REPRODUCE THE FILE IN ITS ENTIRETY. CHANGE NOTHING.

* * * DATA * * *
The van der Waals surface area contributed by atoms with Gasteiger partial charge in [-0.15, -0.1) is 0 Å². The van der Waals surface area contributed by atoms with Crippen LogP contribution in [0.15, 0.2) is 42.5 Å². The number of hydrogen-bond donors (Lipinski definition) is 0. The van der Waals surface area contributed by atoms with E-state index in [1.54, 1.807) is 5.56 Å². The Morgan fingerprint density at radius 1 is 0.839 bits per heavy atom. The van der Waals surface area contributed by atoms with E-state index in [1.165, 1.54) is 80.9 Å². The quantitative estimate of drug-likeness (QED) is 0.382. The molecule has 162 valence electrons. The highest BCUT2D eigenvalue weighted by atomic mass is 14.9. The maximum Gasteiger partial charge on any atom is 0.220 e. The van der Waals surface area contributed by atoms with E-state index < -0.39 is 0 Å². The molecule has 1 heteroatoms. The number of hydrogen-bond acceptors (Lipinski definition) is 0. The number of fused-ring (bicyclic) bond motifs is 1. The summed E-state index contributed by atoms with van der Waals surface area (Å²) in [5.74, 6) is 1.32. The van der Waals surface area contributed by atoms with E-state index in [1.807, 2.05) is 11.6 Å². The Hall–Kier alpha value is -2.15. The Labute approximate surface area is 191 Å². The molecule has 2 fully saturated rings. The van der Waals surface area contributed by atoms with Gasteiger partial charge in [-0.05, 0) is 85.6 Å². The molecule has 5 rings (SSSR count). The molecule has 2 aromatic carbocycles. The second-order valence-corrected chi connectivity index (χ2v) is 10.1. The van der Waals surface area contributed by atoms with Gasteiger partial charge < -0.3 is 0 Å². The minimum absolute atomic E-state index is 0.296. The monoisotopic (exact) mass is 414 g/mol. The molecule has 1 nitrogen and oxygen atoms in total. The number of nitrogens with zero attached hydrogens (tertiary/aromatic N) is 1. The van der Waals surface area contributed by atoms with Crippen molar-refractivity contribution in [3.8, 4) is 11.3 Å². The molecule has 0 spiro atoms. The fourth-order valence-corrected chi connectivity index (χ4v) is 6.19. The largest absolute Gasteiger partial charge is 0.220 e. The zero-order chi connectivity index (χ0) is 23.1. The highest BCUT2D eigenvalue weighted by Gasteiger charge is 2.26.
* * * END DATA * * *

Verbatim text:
The van der Waals surface area contributed by atoms with Gasteiger partial charge in [-0.15, -0.1) is 0 Å². The van der Waals surface area contributed by atoms with Crippen LogP contribution in [0.15, 0.2) is 42.5 Å². The number of hydrogen-bond donors (Lipinski definition) is 0. The van der Waals surface area contributed by atoms with E-state index in [1.54, 1.807) is 5.56 Å². The Morgan fingerprint density at radius 1 is 0.839 bits per heavy atom. The van der Waals surface area contributed by atoms with E-state index in [1.165, 1.54) is 80.9 Å². The quantitative estimate of drug-likeness (QED) is 0.382. The molecule has 162 valence electrons. The highest BCUT2D eigenvalue weighted by atomic mass is 14.9. The maximum Gasteiger partial charge on any atom is 0.220 e. The van der Waals surface area contributed by atoms with E-state index < -0.39 is 0 Å². The molecule has 1 heteroatoms. The number of hydrogen-bond acceptors (Lipinski definition) is 0. The number of fused-ring (bicyclic) bond motifs is 1. The summed E-state index contributed by atoms with van der Waals surface area (Å²) in [5.74, 6) is 1.32. The van der Waals surface area contributed by atoms with E-state index in [1.807, 2.05) is 11.6 Å². The Hall–Kier alpha value is -2.15. The Labute approximate surface area is 191 Å². The molecule has 2 fully saturated rings. The van der Waals surface area contributed by atoms with Gasteiger partial charge in [-0.05, 0) is 85.6 Å². The molecule has 5 rings (SSSR count). The molecule has 2 aromatic carbocycles. The second-order valence-corrected chi connectivity index (χ2v) is 10.1. The van der Waals surface area contributed by atoms with Gasteiger partial charge < -0.3 is 0 Å². The minimum absolute atomic E-state index is 0.296. The monoisotopic (exact) mass is 414 g/mol. The molecule has 1 nitrogen and oxygen atoms in total. The number of nitrogens with zero attached hydrogens (tertiary/aromatic N) is 1. The van der Waals surface area contributed by atoms with Crippen molar-refractivity contribution in [3.8, 4) is 11.3 Å². The molecule has 0 spiro atoms. The fourth-order valence-corrected chi connectivity index (χ4v) is 6.19. The largest absolute Gasteiger partial charge is 0.220 e. The zero-order chi connectivity index (χ0) is 23.1. The highest BCUT2D eigenvalue weighted by Gasteiger charge is 2.26.